If you were to have bumped into the humble “carpenter-turned-messiah” of Nazareth on one of His many walks along the dusty roads of the Judean corner of the Roman Empire, you undoubtedly would have been intrigued by the teachings He uttered, been awed by the miracles He wrought, and been astonished by His unique claims.
Of course, you would not have been alone. After all, “… the crowds were astonished at His teaching, for He was teaching them as one who had authority, and not as their scribes” (Matthew 7:28-29 ESV).
If you were to actually sit under His teaching and joined Him on His trek “to proclaim good news to the poor… to proclaim liberty to the captives and recovering of sight to the blind, to set at liberty those who are oppressed” (Luke 4:18), you may have mustered just enough courage to speak up and ask Him, “Lord, what is the most important thing in life?”
To this, He would have perhaps turned and looked at you with a smile of warmth and understanding. “The most important thing?” He might have mused. “Just this. To love God.”
I can imagine your response, unsure of all that He might have meant. You scratch your head and ponder aloud, “To love God? Well, I don’t mean to be rude but doesn’t that sort of go without saying?”
Perhaps He would arch an eyebrow. “Does it really?” He asks you as you shift uncomfortably under His penetrating gaze. He goes on, “You see, when I say that the most important thing you can do is to ‘love God’, I mean for you to really love Him… with all your heart, with all your soul, with all your mind and with all your strength. I mean for you to love Him with both deep affection and with wild abandon and passion. I mean for you to think deeply and meditatively about His love for you and all His promises, as well as offer your body daily for His glory, keeping it available for His purposes. I mean for you to take all that you are, all that you’ve ever been, and all that you may become and place everything under the feet of your Father in heaven” (adapted from Mark 12:29-30).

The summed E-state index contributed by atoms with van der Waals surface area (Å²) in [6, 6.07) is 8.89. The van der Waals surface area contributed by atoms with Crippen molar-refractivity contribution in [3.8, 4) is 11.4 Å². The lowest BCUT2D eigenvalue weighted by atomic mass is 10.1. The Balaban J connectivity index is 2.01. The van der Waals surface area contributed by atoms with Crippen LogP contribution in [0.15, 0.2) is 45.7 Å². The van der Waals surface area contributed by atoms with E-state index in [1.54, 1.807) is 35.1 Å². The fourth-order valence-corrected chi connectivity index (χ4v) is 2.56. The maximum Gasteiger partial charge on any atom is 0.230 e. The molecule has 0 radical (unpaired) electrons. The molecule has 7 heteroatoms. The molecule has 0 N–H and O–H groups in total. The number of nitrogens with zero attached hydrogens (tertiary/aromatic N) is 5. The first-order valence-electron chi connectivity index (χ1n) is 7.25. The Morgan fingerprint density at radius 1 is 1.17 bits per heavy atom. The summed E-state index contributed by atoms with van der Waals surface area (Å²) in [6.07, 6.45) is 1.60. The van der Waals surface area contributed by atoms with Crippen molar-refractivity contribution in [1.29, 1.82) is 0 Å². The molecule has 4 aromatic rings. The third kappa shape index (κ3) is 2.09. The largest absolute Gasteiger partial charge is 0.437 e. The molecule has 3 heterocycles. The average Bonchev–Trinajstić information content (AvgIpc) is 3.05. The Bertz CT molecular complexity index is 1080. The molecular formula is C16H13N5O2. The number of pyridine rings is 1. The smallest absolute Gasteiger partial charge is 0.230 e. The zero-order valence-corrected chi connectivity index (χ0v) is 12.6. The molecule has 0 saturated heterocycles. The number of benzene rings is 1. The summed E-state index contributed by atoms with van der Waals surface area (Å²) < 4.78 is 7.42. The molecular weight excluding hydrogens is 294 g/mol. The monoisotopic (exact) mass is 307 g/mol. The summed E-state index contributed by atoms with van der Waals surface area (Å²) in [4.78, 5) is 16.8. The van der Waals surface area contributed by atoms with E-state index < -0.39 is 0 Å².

Maybe you would catch your breath. Perhaps you’d awkwardly clear your throat and mumble something like, “Wow! All that, huh? You mean that we’re to love Him that much?”
I think He would then smile kindly at you, place His hand on your shoulder and say, “Yeah. That’s exactly what I mean.” Maybe He would then give your shoulder a reassuring squeeze and bend close to your ear. “Don’t be afraid though: You can’t ‘out-love’ God. Just wait and see,” He might have said with a wink.
And if afterward you stood on a hill called Calvary, beneath an old rugged cross, you might have remembered all that He had told you. Maybe both a deep sorrow and a calm peace would strangely fill your heart. “He was right,” you’d think. Watching the love of God bear the horror of the cross for the sake of your sin, you then might have said to yourself, “I can never out-love God. But He’s worth all the love that I can give Him back.” And then you’d walk away, never the same, seeking to be emptied of yourself and filled up with Him.
“You were ransomed from the futile ways inherited from your forefathers, not with perishable things such as silver or gold, but with the precious blood of Christ, like that of a lamb without blemish or spot. He was foreknown before the foundation of the world but was made manifest in the last times for your sake, who through Him are believers in God, who raised Him from the dead and gave Him glory, so that your faith and hope are in God” (1 Peter 1:18-21 ESV).
Copyright © Thom Mollohan